At Peninsula we believe children benefit from a partnership between family and school. Research shows that families and teachers working together for children increases success, both now and in the future. Everyone involved in this partnership is integral to a child's growth and learning. This involvement takes many forms in our school community. Whether you choose to help in the classroom, volunteer for events or committees, communicate with your child's teacher or come with your child to school or a special activity, your child will benefit.
Here at Peninsula we have several special activities. These events allow you to share with your child his or her experiences here at the Center. Peninsula's 42nd Birthday Party was one such event. I want to thank all of you who celebrated Peninsula's 42nd Birthday on Sunday, September 15th. The weather was a little rainy, but that didn't stop us from having a great time. I want to thank the Junior League of Portland and the administrative staff for volunteering their time in helping us set-up, clean-up and staff the activities. We also want to thank Mr. Ben for his music and Magic Burke
for his balloon art. Most of all I want to thank the families that took a bit of their Sunday and helped us celebrate our school. Hopefully we'll see you at Peninsula's 43rd Birthday Party next September.
If you missed our Birthday Party, don't worry we have another fun event coming up: our annual Harvest Festival on Thursday, October 24th from 4:00 - 6:00 p.m. We will have a variety of fun activities, music and snacks. Be looking for more information as we get closer to the 24th. If your schedule allows, we encourage you to join us.
Notes from Tracy, Director of Education
October is recognized as Reading Awareness month, and we'd like to celebrate by informing you about early literacy - why it's important and what you can do at home to support this critical part of your child’s development.
Research has shown that a child's academic success at ages 9 and 10 is closely related to the amount of language they hear from birth to age 3. Literacy development begins at birth by just hearing sounds in the environment and hearing spoken language. These early social language experiences help shape the architecture of a child's developing brain. In our Birth-3 classrooms you will hear teachers talking to children throughout the day. They talk about the environment, the experiences that children are having, and about how children are feeling.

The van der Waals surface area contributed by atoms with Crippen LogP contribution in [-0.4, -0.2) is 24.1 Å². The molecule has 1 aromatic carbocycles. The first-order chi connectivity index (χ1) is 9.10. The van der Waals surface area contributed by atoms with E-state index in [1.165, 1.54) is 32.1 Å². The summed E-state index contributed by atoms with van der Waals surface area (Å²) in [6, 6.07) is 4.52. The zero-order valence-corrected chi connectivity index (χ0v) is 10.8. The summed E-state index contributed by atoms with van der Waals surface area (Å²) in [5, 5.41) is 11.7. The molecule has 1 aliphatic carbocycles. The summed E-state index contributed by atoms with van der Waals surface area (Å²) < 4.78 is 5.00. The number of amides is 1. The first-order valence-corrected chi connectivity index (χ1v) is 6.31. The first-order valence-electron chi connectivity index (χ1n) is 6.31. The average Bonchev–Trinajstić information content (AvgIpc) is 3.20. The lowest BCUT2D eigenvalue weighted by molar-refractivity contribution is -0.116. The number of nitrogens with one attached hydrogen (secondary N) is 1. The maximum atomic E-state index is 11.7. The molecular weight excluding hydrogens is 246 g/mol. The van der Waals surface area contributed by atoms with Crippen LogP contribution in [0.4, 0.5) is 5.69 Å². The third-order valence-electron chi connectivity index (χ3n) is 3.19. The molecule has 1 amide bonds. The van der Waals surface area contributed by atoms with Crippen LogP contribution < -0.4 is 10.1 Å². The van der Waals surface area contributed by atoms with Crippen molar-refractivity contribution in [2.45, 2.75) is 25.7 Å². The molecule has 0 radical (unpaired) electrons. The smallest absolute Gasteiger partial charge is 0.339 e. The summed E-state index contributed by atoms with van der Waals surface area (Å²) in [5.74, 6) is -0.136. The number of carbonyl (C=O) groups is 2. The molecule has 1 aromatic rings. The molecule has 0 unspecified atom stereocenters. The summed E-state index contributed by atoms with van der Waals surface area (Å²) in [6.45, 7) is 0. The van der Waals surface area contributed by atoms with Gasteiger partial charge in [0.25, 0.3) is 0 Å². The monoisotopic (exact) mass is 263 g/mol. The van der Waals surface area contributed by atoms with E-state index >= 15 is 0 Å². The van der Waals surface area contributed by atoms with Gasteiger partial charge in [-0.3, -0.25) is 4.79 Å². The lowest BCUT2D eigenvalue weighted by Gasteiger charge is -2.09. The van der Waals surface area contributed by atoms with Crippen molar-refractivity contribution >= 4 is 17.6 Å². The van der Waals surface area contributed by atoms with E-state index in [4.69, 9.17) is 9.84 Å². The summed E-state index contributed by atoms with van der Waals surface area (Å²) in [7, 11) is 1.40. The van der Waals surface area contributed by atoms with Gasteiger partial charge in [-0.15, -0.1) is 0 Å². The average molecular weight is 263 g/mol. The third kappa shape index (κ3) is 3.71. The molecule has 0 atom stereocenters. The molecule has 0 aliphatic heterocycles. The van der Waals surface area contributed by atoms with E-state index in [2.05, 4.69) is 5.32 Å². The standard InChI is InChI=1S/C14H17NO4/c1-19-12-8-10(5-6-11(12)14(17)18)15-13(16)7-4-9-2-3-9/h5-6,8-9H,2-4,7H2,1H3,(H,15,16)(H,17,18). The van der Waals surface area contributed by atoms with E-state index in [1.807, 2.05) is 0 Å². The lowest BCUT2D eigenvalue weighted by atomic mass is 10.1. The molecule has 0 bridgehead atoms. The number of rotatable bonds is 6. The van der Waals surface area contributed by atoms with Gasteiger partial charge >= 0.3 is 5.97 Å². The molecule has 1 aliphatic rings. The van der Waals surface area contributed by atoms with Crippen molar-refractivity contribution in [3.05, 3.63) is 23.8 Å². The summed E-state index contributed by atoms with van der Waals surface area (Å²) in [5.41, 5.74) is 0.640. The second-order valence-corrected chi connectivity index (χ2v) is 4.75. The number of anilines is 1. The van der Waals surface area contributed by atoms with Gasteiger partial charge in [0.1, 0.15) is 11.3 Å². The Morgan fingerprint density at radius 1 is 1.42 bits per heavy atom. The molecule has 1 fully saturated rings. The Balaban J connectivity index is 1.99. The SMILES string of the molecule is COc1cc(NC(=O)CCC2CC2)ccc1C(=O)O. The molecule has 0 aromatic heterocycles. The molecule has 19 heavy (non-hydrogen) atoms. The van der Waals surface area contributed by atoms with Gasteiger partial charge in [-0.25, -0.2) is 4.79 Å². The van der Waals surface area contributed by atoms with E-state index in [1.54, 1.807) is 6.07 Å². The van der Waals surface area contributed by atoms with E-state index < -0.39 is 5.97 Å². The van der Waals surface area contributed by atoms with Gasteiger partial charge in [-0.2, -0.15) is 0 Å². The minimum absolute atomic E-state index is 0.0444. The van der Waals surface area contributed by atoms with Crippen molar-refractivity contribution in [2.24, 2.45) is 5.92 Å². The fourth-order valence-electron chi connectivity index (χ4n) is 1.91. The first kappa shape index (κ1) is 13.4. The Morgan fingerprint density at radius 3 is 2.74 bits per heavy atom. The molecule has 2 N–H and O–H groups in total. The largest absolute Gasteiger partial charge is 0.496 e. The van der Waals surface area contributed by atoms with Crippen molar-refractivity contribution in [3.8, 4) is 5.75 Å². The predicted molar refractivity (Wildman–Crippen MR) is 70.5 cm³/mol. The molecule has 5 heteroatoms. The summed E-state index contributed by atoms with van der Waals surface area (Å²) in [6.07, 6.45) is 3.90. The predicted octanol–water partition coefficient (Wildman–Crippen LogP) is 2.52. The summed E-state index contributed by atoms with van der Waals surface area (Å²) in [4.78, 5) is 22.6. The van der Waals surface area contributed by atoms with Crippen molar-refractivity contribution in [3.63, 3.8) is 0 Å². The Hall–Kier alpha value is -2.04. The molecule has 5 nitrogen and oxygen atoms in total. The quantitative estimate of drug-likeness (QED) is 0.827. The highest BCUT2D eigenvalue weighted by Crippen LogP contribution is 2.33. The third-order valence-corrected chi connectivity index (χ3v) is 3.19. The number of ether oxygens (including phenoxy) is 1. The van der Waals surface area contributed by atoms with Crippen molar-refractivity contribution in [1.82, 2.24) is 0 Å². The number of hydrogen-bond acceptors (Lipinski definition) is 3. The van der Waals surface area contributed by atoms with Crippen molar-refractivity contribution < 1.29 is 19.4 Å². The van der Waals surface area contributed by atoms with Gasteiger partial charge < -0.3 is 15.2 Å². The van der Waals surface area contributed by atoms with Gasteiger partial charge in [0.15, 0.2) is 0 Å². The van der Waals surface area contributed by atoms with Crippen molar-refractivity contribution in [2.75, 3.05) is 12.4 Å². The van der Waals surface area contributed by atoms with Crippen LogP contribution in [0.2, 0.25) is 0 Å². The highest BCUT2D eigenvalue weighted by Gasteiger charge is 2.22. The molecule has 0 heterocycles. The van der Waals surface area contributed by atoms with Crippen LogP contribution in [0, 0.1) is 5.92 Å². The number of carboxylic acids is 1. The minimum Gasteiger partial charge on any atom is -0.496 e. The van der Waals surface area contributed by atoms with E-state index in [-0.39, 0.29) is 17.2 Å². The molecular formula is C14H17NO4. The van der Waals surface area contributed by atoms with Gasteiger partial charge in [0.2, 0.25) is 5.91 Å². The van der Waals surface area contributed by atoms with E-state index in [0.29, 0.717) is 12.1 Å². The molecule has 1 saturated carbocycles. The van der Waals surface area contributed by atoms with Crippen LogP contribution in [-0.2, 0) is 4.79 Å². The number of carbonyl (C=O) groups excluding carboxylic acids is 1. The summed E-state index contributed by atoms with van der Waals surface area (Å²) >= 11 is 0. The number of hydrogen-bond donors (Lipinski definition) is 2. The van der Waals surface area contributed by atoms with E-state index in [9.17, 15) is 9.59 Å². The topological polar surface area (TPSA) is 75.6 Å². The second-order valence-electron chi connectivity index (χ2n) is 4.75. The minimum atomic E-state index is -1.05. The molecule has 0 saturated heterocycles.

Parents and teachers can also help ensure children’s future success by reading to them regularly and sharing social literacy experiences with them. When a child, even as young as infancy, sits in his or her parent’s lap and looks at, talks about, or listens to a book being read, something magical happens. When parents and children share books together the child’s love for their parent becomes associated with a love of literature and reading they carry forward to the time when they begin learning to read and write.
We also focus on early language and literacy throughout the day as part of our curriculum here at Peninsula. Our teachers and Foster Grandparents do an excellent job of reading with your child here at school. Story time is an integral part of our day. Many parents spend a few minutes at drop off or pick up to share a book with children. We invite and welcome any parent who wishes to do so. We encourage parents to take advantage of this special way to bridge the gap between home and school.
Happenings in our Curriculum Corner
, Curriculum Coordinator
As fall is officially underway, the kids at Peninsula are busy learning the rules and routines in the classroom, getting to know one another, and building relationships with their teachers. I am amazed at how quickly many of our new kids adapted to their classrooms and already seem like pros at the Center. Our teachers are very busy learning about the various interests and learning styles of the children so they can adapt their curriculum and create rich, engaging environments.
Have you noticed a picture schedule in your child’s room? Our teachers create a daily schedule that promotes success. We teach the children our daily routines to establish a pattern and help children feel safe in knowing what comes next in their day. Our teachers refer to their picture schedule many times throughout the day, and soon enough, the kids will be telling their teachers what comes next! Even our littlest guys can benefit from a picture cue of a diaper for changing time or a bottle or picture of mommy for feeding time.
A picture schedule at home is a great way to help children learn the routine and prepare themselves for what comes next. Consider taking a picture of your child(ren) participating in a daily activity and then mounting to a wall or a poster board. This is a great way to teach independence and self-motivation.
Visit our favorite website, www.csefel.vanderbilt.edu
for more on picture schedules and visuals. You can download from either the family or the teacher link.